Pacific Ocean

Port-Moresby, Papua New Guinea… A delicate stopover…

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I preferred to stay several dozen miles out at sea to avoid the coastal piracy. We were going along the coasts in "raskol" country, the gangs which make Papua New Guinea one of the most dangerous countries on earth. At night we sailed with all our lights off. And I decided that we would only arrive in Port Moresby during the daytime so that I would have time to evaluate any potential security risks that we might be exposing ourselves to, and to be able to remedy any situation before nightfall. So it was direction Port Moresby, although I certainly harbored a few concerns. I had mentioned a few things to Barbara and the kids, but nothing that might cause any alarm. During our last internet connection on Vanuatu I had taken time to read up on the reports of attacks (some extremely violent) that had been carried out on boats along the Papuan coast. It was very instructive. All had happened close to the main island's coastline and none around the further flung islands. So my plan was to head straight for the capital from the Louisiades and to arrive in daylight. 

I am however convinced that the security situation in this country will improve. The country's economy is growing rapidly and there is considerable foreign investment. Our stopover in this unattractive place was down to my eldest son's journey schedule, as he was leaving for France to carry on his studies. The plan? Head straight for the sanctuary of the protected marina (so we adapted our speed as a consequence) of the Royal Papuan Yacht Club. Apparently it was protected by outside walls topped with barbed wire! It was the only (and apparently quite chic) yacht club that we would frequent in our whole journey. Our first sight of Port Moresby did not make me consider spending my retirement there, but the economic boom created by the exploitation of natural gas reserves is obviously behind the very visible development in this charmless town.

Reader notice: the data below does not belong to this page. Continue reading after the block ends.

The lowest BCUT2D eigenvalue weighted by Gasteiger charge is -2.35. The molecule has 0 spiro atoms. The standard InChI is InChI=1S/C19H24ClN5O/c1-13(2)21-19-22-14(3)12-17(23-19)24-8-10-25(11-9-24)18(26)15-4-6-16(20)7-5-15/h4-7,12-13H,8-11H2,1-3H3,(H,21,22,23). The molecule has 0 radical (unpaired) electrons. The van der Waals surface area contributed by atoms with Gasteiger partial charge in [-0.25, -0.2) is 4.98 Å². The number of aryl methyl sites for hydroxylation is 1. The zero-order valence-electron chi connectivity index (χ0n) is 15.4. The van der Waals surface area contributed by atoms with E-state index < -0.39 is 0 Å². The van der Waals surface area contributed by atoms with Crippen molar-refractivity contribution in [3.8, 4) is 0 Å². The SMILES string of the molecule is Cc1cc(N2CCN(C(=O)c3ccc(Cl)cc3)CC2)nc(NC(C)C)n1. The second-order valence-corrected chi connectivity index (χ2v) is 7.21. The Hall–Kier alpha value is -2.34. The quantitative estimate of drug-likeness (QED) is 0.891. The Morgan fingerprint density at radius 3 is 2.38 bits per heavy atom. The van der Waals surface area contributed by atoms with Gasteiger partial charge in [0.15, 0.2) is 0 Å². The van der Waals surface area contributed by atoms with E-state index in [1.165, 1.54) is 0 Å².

Port-Moresby, a risky stopover…

At around midday on the 22nd June, Jangada arrived at the Basilisk Passage, surrounded by two large coral reefs. In the lagoon, the wind suddenly whipped up to 30 knots. It was the start of a windy episode which had been forecast.  We headed for the back of the bay, zigzagging between anchored vessels, cargo ships, fishing boats and supply ships. The town developed around the port. The Royal Papuan Yacht Club Marina is situated to the north, just after the commercial port in the Konedobu quarter. I called Papa Yankee Charlie, the yacht club code on VHF channel 84. We sailed into the marina under the watchful eye of the armed security guard who had come out of his hut at the end of the jetty. I spotted a camera which monitored the comings and goings from the marina. The security guard signaled for me to take the one remaining mini floating pontoon inside the marina, a few dozen meters from the main pontoons which were full of local boats with not a single space available. We understood later, that the RPYC ...

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